Let's avoid the debate on what makes a compilation of so-called "punk" bands doing Christmas songs ironic or not, because it'll only lead to the consequential argument of Christian punk and how it can and does prevail in a community that, at least at some time, questions the power and stance of religion altogether. This is a compilation of Christmas songs performed by newer "post-hardcore" and most certainly quotation-marked "emo" bands in the independent music community, and that's what it should be criticized as. This will now instead lead to one other small problem; I have pre-determined opinions on nearly every band that makes up the track listing of Taste of Christmas, one of Warcon Records' freshest releases, and many of them are admittedly not extremely positive. But even brushing aside the admitted bias here, I still draw the continuous conclusion that this is a mostly improperly sequenced, hardly festive parody of Christmas songs that are barely fun and not nearly cheery.
Things kick off with a standout. Street Drum Corps, made up of several very street punk-looking figures who play random items (garbage can lids, cat litter bins, pockets of change, kitchen sinks too I'm sure) collaborate with the Used's Bert McCracken to cover John Lennon's "Happy Christmas (War Is Over)." The lyrical content is certainly timeless and that's proved in the present course of the presidential administration, which makes the track all the more powerful. McCracken's awfully nasal voice is most definitely a detracting factor, but the song overall is relatively faithful. Its mid-tempo stomp is a bit slow to begin the compilation however, and would likely have been best left to close the album or at least provide a powerful interlude. The makers of Taste of Christmas carry on with this thought completely void in their minds as Funeral for a Friend's somewhat lethargic "Miracle of Christmas" comes next, leaving the compilation flat-footed yet again.
Things don't progress much from FFAF's offering. Skindred's "Jungle Bells" is a horrible reggae-rap-metal stopover, and then we stumble over TOC's worst sequencing problem. The Used is placed smack dab at track 4, giving the distance between McCracken sung tracks a whopping 2 songs. A listener can only take so much; but in all seriousness, these two should have been spread out much, much farther apart because of the vocalist factor.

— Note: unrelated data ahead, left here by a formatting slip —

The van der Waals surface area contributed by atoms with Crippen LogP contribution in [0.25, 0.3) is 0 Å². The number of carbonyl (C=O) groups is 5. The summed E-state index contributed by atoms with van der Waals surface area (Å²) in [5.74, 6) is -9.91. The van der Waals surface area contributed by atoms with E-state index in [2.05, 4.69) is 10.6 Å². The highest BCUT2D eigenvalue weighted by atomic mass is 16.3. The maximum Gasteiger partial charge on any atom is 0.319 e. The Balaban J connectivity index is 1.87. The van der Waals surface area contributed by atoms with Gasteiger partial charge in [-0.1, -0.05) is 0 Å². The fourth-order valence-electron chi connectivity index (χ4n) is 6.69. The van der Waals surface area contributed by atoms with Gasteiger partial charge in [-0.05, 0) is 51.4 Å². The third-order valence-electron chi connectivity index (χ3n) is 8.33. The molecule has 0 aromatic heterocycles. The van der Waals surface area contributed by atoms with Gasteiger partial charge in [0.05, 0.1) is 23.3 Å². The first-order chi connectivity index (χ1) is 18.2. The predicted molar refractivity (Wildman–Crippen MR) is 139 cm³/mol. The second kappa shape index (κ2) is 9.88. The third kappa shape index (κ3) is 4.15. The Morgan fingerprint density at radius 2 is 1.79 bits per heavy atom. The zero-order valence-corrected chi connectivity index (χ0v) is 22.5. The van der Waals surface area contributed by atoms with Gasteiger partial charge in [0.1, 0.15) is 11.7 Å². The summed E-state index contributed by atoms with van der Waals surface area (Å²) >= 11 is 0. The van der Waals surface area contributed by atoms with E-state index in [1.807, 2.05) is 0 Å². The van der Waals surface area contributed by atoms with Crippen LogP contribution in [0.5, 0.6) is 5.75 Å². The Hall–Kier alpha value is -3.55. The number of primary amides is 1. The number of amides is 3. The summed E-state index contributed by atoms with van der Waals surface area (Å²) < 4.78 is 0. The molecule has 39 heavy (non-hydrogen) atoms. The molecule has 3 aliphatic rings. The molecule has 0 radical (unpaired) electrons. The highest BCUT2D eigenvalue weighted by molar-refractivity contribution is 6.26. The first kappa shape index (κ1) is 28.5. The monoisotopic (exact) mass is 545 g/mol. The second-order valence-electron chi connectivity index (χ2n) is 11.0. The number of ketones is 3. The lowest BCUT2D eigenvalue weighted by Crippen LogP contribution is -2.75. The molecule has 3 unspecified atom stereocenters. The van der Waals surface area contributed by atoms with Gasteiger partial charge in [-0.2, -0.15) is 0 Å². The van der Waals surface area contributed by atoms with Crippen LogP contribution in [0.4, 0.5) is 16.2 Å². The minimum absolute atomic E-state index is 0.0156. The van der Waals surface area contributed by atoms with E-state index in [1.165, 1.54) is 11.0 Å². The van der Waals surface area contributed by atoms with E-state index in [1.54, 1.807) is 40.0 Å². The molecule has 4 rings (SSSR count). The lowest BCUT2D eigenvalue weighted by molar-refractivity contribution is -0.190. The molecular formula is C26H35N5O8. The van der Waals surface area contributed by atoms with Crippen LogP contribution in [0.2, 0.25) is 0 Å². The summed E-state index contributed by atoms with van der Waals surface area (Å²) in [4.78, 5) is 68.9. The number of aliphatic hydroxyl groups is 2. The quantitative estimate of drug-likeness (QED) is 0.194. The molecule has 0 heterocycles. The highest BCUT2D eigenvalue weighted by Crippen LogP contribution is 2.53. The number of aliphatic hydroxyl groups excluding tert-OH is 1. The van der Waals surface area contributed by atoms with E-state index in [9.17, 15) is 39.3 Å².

The Smashup's Social Distortion-meets-mascara-metal is the sole "punk" ambassador here, and their song, "Coventry Carol," is comparatively good. Amped provide the fifth-rate MxPx rendition of "We Three Kings." Emery at least to attempt to give the disc some seasonal character with the softly jingling bells and gentle piano of "The Last Christmas;" it's not a hundred percent engaging, but it's packed with "living room and a fireplace"-style imagery in its narration and it at least aims for some sort of festive flavor unlike most of its album companions.
The third quarter is where it gets awfully slow-paced and downright boring. My American Heart's unintentionally funny rendition of the classic "First Noel" sounds just like what it is: A bunch of nü-emo kids doing an X-mas song. The cringeworthy falsetto wailing in Like Yesterday's "We Might Be Alone Tonight" ballad sounds like a coked-up Juliana Theory in a homeless shelter sipping liquored hot chocolate. Bleed the Dream snore through "No Smiles on Christmas," and Versus the World do a painstakingly dragged out track in "Blue and Cold," which sounds just like the same damn song before it with the acoustic guitars and overdramatic string arrangement in the background.
The most interesting part of the disc, for better or worse, is a three-track tongue-in-cheek bonanza -- at least, it's what the trio comes off as -- towards its end. BEDlight for BLUE Eyes' "Christmas Song" is HILARIOUS. It will have you laughing from front to back, but I doubt if it's fully meant to be so hysterical. As its chorus states, the song is a tale of Christmas in Berkeley Heights (read: bro-down holiday party while a snowstorm occurs), and contains the band's trademark over-the-top, ridiculously theatrical lead vocals, awkward swagger, and hair metal guitar play. The track culminates with the party apartment's power going off and the group of people telling the Nutcracker story before being cut off with a knock at the door. You'll hear several voices speculate who it is (including the choice line of "Bro, I think I sh*t my pants"), before the music is cut off with our hero declaring in an egregiously New Yawk drawl "Ho ho ho b'otches! I got the Bacawdi!" A celebartion ensues, and if your gut isn't aching by now, you do not have a sense of humor. Or you just may enjoy BFBE on a regular basis. Gatsbys American Dream step up to the plate next and hit a triple with "Saint Nicholas," an obviously jokey power-metal track laden with keyboard licks and grandstanding vocals from Nic Newsham; it's cool, and perhaps the best TOC has to offer, but a bit un-Christmas-like aside from the holiday's namedrop and an overall clear similarity to Reggie and the Full Effect. From First to Last end this intriguing trilogy with "Christmassacre," which is also meant to be tongue-in-cheek apparently (see the chorus hook of "Santa's going to diiiie! Santa's going to diiiie!"). But aren't they normally a double bass, scream-and-whiny-melodic-vocal-driven faux-metal wannabe act on a normal basis anyway?
Opiate for the Masses state it best with the ridiculous, Disney orchestral touches of the nü-metal/industrial "Christmas Evel." This is the compilation's problems in a nutshell: It's awkwardly tongue-in-cheek, if that even, not at all fun, nowhere near festive, and just plain bad. If this is just a "taste" of Christmas, I'd hit up your local airlines for some holiday shopping; I hear barf bags are all the rage.
Taste of Christmas
Street Drum Corps featuring Bert McCracken - "Happy Christmas (War Is Over)" [Quicktime / Windows Media]